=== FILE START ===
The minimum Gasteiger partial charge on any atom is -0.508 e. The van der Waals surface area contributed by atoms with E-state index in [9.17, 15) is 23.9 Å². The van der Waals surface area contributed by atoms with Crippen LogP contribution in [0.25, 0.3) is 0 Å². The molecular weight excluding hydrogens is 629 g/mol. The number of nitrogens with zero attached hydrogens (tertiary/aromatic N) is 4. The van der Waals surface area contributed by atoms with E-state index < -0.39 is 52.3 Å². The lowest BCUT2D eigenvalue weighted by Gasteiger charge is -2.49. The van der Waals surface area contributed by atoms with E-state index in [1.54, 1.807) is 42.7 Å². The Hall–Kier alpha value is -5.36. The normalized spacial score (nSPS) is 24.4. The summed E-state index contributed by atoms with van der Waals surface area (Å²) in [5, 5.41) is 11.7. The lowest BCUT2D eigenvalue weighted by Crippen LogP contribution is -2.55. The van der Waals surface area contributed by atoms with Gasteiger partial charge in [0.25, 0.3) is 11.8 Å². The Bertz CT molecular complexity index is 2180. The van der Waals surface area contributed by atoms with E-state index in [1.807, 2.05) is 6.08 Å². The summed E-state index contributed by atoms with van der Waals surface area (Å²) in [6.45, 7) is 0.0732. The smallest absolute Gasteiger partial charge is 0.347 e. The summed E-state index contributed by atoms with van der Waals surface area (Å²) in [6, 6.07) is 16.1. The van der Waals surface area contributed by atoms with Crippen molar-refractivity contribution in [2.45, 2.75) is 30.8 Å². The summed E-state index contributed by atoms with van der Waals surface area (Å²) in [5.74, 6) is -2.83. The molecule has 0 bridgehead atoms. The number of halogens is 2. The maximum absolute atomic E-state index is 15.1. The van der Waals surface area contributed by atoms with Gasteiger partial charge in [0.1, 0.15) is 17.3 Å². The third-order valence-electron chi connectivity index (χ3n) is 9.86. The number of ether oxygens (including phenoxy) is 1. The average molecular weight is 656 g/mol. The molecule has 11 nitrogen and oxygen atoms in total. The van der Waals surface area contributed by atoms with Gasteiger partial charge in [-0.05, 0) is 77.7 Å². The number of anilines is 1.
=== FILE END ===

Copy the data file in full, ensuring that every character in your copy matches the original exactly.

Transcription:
The minimum Gasteiger partial charge on any atom is -0.508 e. The van der Waals surface area contributed by atoms with E-state index in [9.17, 15) is 23.9 Å². The van der Waals surface area contributed by atoms with Crippen LogP contribution in [0.25, 0.3) is 0 Å². The molecular weight excluding hydrogens is 629 g/mol. The number of nitrogens with zero attached hydrogens (tertiary/aromatic N) is 4. The van der Waals surface area contributed by atoms with E-state index < -0.39 is 52.3 Å². The lowest BCUT2D eigenvalue weighted by Gasteiger charge is -2.49. The van der Waals surface area contributed by atoms with E-state index in [1.54, 1.807) is 42.7 Å². The Hall–Kier alpha value is -5.36. The normalized spacial score (nSPS) is 24.4. The summed E-state index contributed by atoms with van der Waals surface area (Å²) in [5, 5.41) is 11.7. The lowest BCUT2D eigenvalue weighted by Crippen LogP contribution is -2.55. The van der Waals surface area contributed by atoms with Gasteiger partial charge in [0.25, 0.3) is 11.8 Å². The Bertz CT molecular complexity index is 2180. The van der Waals surface area contributed by atoms with E-state index in [1.807, 2.05) is 6.08 Å². The summed E-state index contributed by atoms with van der Waals surface area (Å²) in [6.45, 7) is 0.0732. The smallest absolute Gasteiger partial charge is 0.347 e. The summed E-state index contributed by atoms with van der Waals surface area (Å²) in [6, 6.07) is 16.1. The van der Waals surface area contributed by atoms with Crippen molar-refractivity contribution in [2.45, 2.75) is 30.8 Å². The summed E-state index contributed by atoms with van der Waals surface area (Å²) in [5.74, 6) is -2.83. The molecule has 0 bridgehead atoms. The number of halogens is 2. The maximum absolute atomic E-state index is 15.1. The van der Waals surface area contributed by atoms with Gasteiger partial charge in [0.1, 0.15) is 17.3 Å². The third-order valence-electron chi connectivity index (χ3n) is 9.86. The number of ether oxygens (including phenoxy) is 1. The average molecular weight is 656 g/mol. The molecule has 11 nitrogen and oxygen atoms in total. The van der Waals surface area contributed by atoms with Gasteiger partial charge in [-0.05, 0) is 77.7 Å². The number of anilines is 1.